Dioxys

Taxonomy

Family: Megachilidae
Subfamily: Megachilinae
Tribe: Dioxyini
Genus: Dioxys Lepeletier & Serville, 1825
Subgenera: none
Common name: cuckoo bees

Overview

Dioxys are black bees with white apical bands on the terga that range in body length from 6–12 mm (Michener 2007). Dioxys are cleptoparasitic bees, and the females lack scopa because they do not gather pollen (Michener 2007). They also have a noticeably pointed abdomen (Wilson and Carril 2016). The narrowed body shape, coloration, and reduced setae give them a slightly “waspy” appearance, like many other cleptoparasitic bees.

Diversity

Dioxys contains 15 species worldwide; 5 of which occur in the U.S. and Canada (Michener 2007).

Diagnostic characteristics

(modified from Michener 2007)

May be confused with

Dioxys is similar in appearance to the other Dioxyini, but can be distinguished by the combination of characters above (Michener 2007).

Known invasives

There are no known invasives.

Host associations

Dioxys are cleptoparasitic bees, and females do not gather pollen from flowers since the larvae develop parasitically on their host’s pollen provisions (Michener 2007). They will, however visit a wide variety of flowers for nectar. Dioxys are known to parasitize bees in several different genera within the Megachilinae subfamily (Hurd 1958). Dioxys aurifuscus has been observed in the nests of Anthidium (Cockerell 1909; Hicks 1929). Dioxys pomonae has been associated with Anthidium, Megachile, and Osmia (Hurd 1958). Dioxys producta is also a parasite of multiple species of Anthidium (Hurd 1958).

Nesting behavior

Dioxys are one of the various groups of solitary brood parasites collectively referred to as “cuckoo bees” and are cleptoparasitic on other megachilid bees. They prefer parasitizing Anthidium, Megachile, and Osmia nests, although the boundaries of host selection within these groups are little understood (Michener 2007). The female parasite often spends time around the preferred floral resources of its host to locate them. Once a host nest is found, an egg is laid inside a cell as it is being provisioned by the host female (Rozen and Favreau 1967), or it is injected into the cell after it has been sealed off (Rozen and ​Özbek 2005). Unlike most bee larvae, they are active after hatching from the egg. They have pointed mandibles that are used to destroy the host egg or larva (Rozen and Özbek 2004). The larva retains the somewhat modified “hospicidal” body form for multiple instars before molting into a more ordinary grub-like form where it feeds on the pollen stores of its host (Rozen and Özbek 2004).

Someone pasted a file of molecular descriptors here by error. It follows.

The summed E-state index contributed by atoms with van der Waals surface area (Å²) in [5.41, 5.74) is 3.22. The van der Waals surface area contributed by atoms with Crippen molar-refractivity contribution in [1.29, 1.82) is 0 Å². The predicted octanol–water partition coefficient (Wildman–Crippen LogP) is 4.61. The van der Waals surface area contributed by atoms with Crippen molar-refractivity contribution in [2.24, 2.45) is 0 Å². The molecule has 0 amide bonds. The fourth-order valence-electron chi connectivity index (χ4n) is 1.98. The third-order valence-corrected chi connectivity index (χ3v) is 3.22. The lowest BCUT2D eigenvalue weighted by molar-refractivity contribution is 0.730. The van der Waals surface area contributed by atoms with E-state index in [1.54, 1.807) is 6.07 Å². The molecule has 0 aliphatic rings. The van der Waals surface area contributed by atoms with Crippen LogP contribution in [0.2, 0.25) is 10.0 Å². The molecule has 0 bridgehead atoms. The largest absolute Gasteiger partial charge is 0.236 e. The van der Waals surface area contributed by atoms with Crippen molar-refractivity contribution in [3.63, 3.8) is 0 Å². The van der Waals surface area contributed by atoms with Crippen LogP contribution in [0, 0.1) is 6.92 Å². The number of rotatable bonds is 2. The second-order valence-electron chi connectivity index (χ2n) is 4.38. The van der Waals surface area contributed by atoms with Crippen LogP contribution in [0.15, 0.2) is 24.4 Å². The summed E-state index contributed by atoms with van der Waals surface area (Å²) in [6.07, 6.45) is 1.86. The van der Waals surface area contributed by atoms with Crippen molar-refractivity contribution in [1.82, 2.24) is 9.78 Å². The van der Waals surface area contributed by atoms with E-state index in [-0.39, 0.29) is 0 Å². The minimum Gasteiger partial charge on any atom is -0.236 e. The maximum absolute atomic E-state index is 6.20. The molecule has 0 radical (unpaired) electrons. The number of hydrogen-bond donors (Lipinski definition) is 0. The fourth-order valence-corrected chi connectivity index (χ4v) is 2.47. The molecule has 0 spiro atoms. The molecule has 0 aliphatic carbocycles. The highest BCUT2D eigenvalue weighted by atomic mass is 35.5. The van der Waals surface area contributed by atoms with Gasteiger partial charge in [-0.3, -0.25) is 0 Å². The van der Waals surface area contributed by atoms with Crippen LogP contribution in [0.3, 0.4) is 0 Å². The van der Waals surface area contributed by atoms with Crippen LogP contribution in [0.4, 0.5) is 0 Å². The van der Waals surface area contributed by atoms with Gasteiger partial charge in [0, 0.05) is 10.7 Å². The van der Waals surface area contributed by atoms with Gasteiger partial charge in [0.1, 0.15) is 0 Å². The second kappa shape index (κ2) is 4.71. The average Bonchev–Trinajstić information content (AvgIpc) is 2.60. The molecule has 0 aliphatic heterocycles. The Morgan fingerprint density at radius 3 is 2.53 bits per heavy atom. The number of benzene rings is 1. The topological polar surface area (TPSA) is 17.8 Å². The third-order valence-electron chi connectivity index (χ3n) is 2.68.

Distribution

Dioxys has a wide distribution in the Palearctic as well as North America, where Dioxys occupies much of the western U.S. (Michener 2007).

​Distribution map generated by  Discover Life -- click on map for details, credits, and terms of use.

<p><em>Dioxys pomonae</em> female face, photo: C. Ritner</p>
Dioxys pomonae female face, photo: C. Ritner
<p><em>Dioxys pomonae</em> female lateral habitus, photo: C. Ritner</p>
Dioxys pomonae female lateral habitus, photo: C. Ritner
<p><em>Dioxys pomonae </em>female abdomen, photo: C. Ritner</p>
Dioxys pomonae female abdomen, photo: C. Ritner
<p><em>Dioxys productus</em> female lateral habitus, photo: C. Ritner</p>
Dioxys productus female lateral habitus, photo: C. Ritner
<p><em>Dioxys aurifuscus</em> female lateral habitus, photo: C. Ritner</p>
Dioxys aurifuscus female lateral habitus, photo: C. Ritner
<p><em>Dioxys productus</em> male metanotum with median spine, photo: C. Ritner</p>
Dioxys productus male metanotum with median spine, photo: C. Ritner
<p><em>Dioxys pomonae </em>female omaulus with carina, photo: C. Ritner</p>
Dioxys pomonae female omaulus with carina, photo: C. Ritner
<p><em>Dioxys productus</em> female broad S6, photo: C. Ritner</p>
Dioxys productus female broad S6, photo: C. Ritner
<p><em>Dioxys aurifuscus</em> in <em>Anthidium</em> sp. nest cell, photo: C. Ritner</p>
Dioxys aurifuscus in Anthidium sp. nest cell, photo: C. Ritner